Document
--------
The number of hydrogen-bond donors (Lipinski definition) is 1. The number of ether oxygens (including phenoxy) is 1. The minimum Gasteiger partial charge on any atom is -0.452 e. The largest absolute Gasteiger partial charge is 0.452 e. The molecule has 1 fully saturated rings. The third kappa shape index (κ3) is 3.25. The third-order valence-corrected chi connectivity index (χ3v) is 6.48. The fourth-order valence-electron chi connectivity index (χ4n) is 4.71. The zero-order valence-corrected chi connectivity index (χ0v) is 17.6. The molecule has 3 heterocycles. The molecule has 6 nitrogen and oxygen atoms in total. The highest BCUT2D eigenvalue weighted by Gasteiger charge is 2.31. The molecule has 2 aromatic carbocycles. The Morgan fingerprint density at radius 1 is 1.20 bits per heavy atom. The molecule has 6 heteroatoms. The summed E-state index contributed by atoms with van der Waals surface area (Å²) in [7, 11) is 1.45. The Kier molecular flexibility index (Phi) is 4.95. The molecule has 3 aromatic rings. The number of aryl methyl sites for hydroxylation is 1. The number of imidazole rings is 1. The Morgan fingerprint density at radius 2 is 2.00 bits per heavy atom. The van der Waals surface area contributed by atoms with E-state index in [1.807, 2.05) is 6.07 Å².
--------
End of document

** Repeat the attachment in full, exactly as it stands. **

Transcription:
The number of hydrogen-bond donors (Lipinski definition) is 1. The number of ether oxygens (including phenoxy) is 1. The minimum Gasteiger partial charge on any atom is -0.452 e. The largest absolute Gasteiger partial charge is 0.452 e. The molecule has 1 fully saturated rings. The third kappa shape index (κ3) is 3.25. The third-order valence-corrected chi connectivity index (χ3v) is 6.48. The fourth-order valence-electron chi connectivity index (χ4n) is 4.71. The zero-order valence-corrected chi connectivity index (χ0v) is 17.6. The molecule has 3 heterocycles. The molecule has 6 nitrogen and oxygen atoms in total. The highest BCUT2D eigenvalue weighted by Gasteiger charge is 2.31. The molecule has 2 aromatic carbocycles. The Morgan fingerprint density at radius 1 is 1.20 bits per heavy atom. The molecule has 6 heteroatoms. The summed E-state index contributed by atoms with van der Waals surface area (Å²) in [7, 11) is 1.45. The Kier molecular flexibility index (Phi) is 4.95. The molecule has 3 aromatic rings. The number of aryl methyl sites for hydroxylation is 1. The number of imidazole rings is 1. The Morgan fingerprint density at radius 2 is 2.00 bits per heavy atom. The van der Waals surface area contributed by atoms with E-state index in [1.807, 2.05) is 6.07 Å².